# How can I use multline within an align environment?

I've been looking around and I know that there are possibilities to mimic the multline environment within the gather or align environments, or by using multlined but not in a way that I like, I think.

If I understood well, the multline environment has two features (for a two line equation):

• automatically put the upper part on the far left and the lower part on the far right
• automatically number the second line only

Is it true that none of the features listed above are offered by one of the aligning solutions mentioned at the beginning of my message when two or more separate equations are involved?

What I need could be coded as follows:

\begin{align}
&\begin{multline}
equation 1 part 1 \\ equation 1 part 2
\end{multline}\\
&\begin{multline}
equation 2 part 1 \\ equation 2 part 2
\end{multline}
\end{align}

• You can also try the breqn package for automatic line splitting. – Aditya Sep 28 '11 at 7:45

To answer the question, yes the gather, align do not automatically behave as multline does.

multline will left align the first row, the second and all the following ones except the last are centered, and the last line is right aligned. The last lines gets numbered for right equation numbers, and the first one is numbered for the case of left equation numbers.

The gather environment will center all equations and by default number each one, and the align environment has an {rlrl...} alignment and also numbers each equation unless otherwise instructed.

A comprehensive review of mathematics in LaTeX is available in the Mathmode document.

• thanks but from what I could read, there is no satisfactory solution for a multline behaviour on two consecutive long equations. The last chance was to use split within align but split requires & in its {rlrl..} framework, that I do not want to use. What I need is more like a \hfill on the second (or last) part of a long equation so that it goes as far as possible on the right. – pluton Sep 28 '11 at 1:45
• Not sure I understand. Please add a MWE to illustrate what you want. – Peter Grill Sep 28 '11 at 1:49
• Is the multlined what you are looking for (from the mathtools package? – Peter Grill Sep 28 '11 at 2:03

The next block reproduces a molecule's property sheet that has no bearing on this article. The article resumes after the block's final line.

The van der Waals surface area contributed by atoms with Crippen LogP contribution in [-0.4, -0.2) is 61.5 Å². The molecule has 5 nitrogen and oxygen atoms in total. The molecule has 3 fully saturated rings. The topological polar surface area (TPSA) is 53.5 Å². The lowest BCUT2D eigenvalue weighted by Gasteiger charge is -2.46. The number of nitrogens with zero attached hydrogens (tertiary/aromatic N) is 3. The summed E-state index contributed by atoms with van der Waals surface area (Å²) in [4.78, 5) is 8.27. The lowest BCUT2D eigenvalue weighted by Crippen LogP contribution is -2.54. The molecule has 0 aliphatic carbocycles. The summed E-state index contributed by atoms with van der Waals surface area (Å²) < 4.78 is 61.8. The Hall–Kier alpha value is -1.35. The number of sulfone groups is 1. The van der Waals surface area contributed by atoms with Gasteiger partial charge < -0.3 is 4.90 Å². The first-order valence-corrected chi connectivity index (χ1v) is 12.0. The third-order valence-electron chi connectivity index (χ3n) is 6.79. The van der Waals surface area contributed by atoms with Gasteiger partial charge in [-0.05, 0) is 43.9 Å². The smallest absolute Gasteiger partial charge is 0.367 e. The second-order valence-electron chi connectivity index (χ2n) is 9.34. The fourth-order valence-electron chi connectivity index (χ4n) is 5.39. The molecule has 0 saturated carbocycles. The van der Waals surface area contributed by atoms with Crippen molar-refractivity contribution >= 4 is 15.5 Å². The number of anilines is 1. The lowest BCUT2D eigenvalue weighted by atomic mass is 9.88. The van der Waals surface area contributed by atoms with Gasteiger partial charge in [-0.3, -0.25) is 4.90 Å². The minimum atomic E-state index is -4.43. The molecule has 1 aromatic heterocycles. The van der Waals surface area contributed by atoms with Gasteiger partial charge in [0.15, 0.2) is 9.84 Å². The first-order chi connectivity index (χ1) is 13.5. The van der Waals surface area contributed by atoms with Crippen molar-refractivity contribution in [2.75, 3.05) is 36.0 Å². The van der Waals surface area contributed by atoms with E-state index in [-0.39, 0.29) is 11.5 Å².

• Probably. I could find what is in my answer. Thanks. It is not fully automatic because the width of the equations have to be provided but it is almost there. – pluton Sep 28 '11 at 2:46

Based on Peter Grill's comments, what is below is a possibility that could potentially be improved.

\documentclass[fleqn]{book}
\usepackage{mathtools}
\begin{document}
text text text text text text text text text text text text text text text text text   text text text text text text text text text text text text text text text text text text text text text text text
\begin{align}
&\begin{multlined}[b][.87\textwidth]
\cos\pi\cos\pi\cos\pi\cos\pi\cos\pi\cos\pi\cos\pi\cos\pi\\=\cos\pi\cos\pi\cos\pi\cos\pi\cos\pi\cos\pi\cos\pi
\end{multlined}\\
&\begin{multlined}[b][.87\textwidth]
\cos\pi\cos\pi\cos\pi\cos\pi\cos\pi\cos\pi\cos\pi\cos\pi\cos\pi\cos\pi\cos\pi\cos\pi\\=\cos\pi\cos\pi\cos\pi\cos\pi\cos\pi\cos\pi\cos\pi\cos\pi\cos\pi\cos\pi\cos \pi
\end{multlined}
\end{align}
text text text text text text text text text text text text text text text text text text text text text text text text text text text text text text text text text text text text text text text text
\end{document}


It seems that the coefficient 0.87 has to be adapted to the font used in the document

There is no satisfactory solution for a multline behaviour on two consecutive long equations.

Yes, there is.

\documentclass{article}

\usepackage{mathtools}
\usepackage[nopar]{lipsum} % for dummy text only

\begin{document}

\lipsum[1]
\begin{align}
A=&\begin{multlined}[t]
\cos\pi\cos\pi\cos\pi\cos\pi\cos\pi\cos\pi\cos\pi\cos\pi\\=\cos\pi\cos\pi\cos\pi\cos\pi\cos\pi\cos\pi\cos\pi
\end{multlined}\\
B=&\begin{multlined}[t]
\cos\pi\cos\pi\cos\pi\cos\pi\cos\pi\cos\pi\cos\pi\cos\pi\cos\pi\cos\pi\cos\pi\cos\pi\\=\cos\pi\cos\pi\cos\pi\cos\pi\cos\pi\cos\pi\cos\pi\cos\pi\cos\pi\cos\pi\cos \pi
\end{multlined}
\end{align}
\lipsum[1]

\end{document}


The solution may seem obvious now, but I came across it after two hours of playing around with align, gather, multline, split, alginat, flalign and all its variants; just before I was about to contact Lars Mad­sen (main­tainer of the mathtools package) for an upgrade. It had to be something with an automated format, in pure LaTeX style, not through the use of \quad or \hspace or \vphantom or the like.

It is amazing how such a basic typesetting feature is so unknown. I mean, I couldn't find a solution in the whole Internet! It ought to be included in the the guides and tutorials. Multi-line equations are in our day to day.

I knew there had to be more people demanding a solution to this, which I'm now sharing throughout the forum. It also proves how robust the coding of the mathtools package is, responding successfully to this workaround.

Enjoy!